It takes courage to call out cheaters, but independent pharmacies are showing courage in spades - and with inspiring results - as PBMs continue to shamelessly game the system to their own profiteering advantage. Below are just a few of the exciting victories we've been following and/or participating in since January 1:
Following the Florida Medicaid Analysis' jaw-dropping report of overt patient steering, specialty pharmacy abuse and PBM non-compliance with the state's Single Preferred Drug List, community pharmacists launched a series of local press conferences calling for immediate reform. Florida legislators have been gridlocked on the PBM reform issue since Rep. Jackie Toledo's HB 961, one of the state's most aggressive PBM legislation bills in years, was tabled in favor of a more neutral committee bill. Refusing to back down, independent pharmacies have scheduled press conferences at their stores over the next two weeks.
After a year-long effort to launch meaningful reforms in Wisconsin, Assemblyman Michael Schraa's AB114 PBM reform bill finally got its hearing this month - and saw the bill greatly reduced in strength just hours before the hearing. Undaunted, Wisconsin local pharmacists attended the hearing and testified with their patients, along with patient group representatives, pharmacy audit representatives, a former CVS employee and members of the public in a 6-hour hearing that stretched well into the evening. Assemb. Schraa's wife and daughter, whose treatment at the hands of PBMs prompted the bill, provided emotional testimony that left committee members asking how a bill that had garnered some 99 sponsors couldn't be passed as originally introduced. The following week, SB 100, the companion bill to AB114, had more than 4 hours of testimony from pharmacists, patients and advocates. Track AB 114 progress here.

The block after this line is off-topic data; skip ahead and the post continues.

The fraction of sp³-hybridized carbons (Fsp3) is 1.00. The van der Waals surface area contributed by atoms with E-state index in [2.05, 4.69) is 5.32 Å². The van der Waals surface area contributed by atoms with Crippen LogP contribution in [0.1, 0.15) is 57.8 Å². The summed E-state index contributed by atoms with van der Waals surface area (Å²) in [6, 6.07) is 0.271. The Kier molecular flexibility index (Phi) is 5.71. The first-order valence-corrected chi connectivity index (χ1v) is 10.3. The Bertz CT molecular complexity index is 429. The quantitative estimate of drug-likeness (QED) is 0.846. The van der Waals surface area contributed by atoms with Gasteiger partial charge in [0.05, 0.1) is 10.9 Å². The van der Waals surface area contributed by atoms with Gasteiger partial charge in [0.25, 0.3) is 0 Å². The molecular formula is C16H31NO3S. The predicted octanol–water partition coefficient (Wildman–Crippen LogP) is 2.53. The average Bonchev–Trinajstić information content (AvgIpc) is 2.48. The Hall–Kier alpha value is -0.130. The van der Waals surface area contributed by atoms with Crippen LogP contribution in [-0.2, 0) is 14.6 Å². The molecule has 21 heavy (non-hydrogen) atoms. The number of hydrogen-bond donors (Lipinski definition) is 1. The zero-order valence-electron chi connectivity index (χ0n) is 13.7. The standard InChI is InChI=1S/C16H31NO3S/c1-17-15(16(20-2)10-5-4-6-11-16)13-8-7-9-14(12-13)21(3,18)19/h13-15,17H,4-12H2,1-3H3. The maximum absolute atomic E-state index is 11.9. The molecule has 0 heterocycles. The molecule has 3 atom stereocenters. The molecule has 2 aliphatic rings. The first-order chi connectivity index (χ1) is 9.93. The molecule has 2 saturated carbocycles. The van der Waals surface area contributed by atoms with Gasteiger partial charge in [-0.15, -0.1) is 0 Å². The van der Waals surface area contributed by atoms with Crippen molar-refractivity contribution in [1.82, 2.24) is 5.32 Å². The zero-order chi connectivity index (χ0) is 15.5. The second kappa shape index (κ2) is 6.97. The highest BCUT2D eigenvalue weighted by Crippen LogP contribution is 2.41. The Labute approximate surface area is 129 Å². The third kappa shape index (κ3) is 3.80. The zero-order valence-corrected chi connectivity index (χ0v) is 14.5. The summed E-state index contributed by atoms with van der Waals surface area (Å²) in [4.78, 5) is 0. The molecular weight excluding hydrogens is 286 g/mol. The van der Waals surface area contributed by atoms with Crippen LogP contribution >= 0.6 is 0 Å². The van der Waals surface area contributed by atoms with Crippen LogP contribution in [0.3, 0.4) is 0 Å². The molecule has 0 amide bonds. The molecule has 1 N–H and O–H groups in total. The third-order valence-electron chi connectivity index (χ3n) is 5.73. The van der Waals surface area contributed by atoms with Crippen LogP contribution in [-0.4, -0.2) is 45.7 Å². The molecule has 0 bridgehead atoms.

In classic "zero to hero" fashion, Illinois went from virtually no protective legislation for patients and pharmacies two years ago to a series of new bills introduced this session by Senator Andy Manar. Proposed legislation would eliminate certain underhanded practices including below-cost reimbursements and forced mail order. Sen. Manar, a tireless champion for community pharmacy, has been working closely with independent pharmacies to bring change to a state where (for a little while at least) PBM reform seemed all but impossible.
With last year's victorious enactment of Senator Fred Mill's comprehensive SB 41 anti-PBM abuse legislation, Louisiana's independent pharmacies are now preparing for the possible topic of PSAO regulation - one the opposition's primary talking points - as the state's legislative session kicks off next month. Louisiana independent pharmacies are also keenly interested in helping their fellow independent pharmacies in other states draft and pass meaningful PBM reform legislation, with the end goal of bringing state reform momentum to the federal government.
California pharmacies are fighting back after the state Medicaid program decided to recoup millions lost to PBM spread pricing from pharmacies - the very people who reaped no benefit from spread pricing whatsoever. See our article (below) for how California Pharmacists Association is working to thwart Medi-Cal's misguided efforts.
To date more than 100 PBM legislation bills have been introduced, with more on the way. Look for updates on these and other inspiring victories in upcoming issues of this newsletter, and please contact us at email@example.com for more information on how these and other states are winning against PBM abuse.
Here it is, less than two weeks into the new year (new decade!) and there are already strong, positive signs in the fight for PBM reform. PUTT is making a bold prediction: 2020 is THE year!
Since January 1: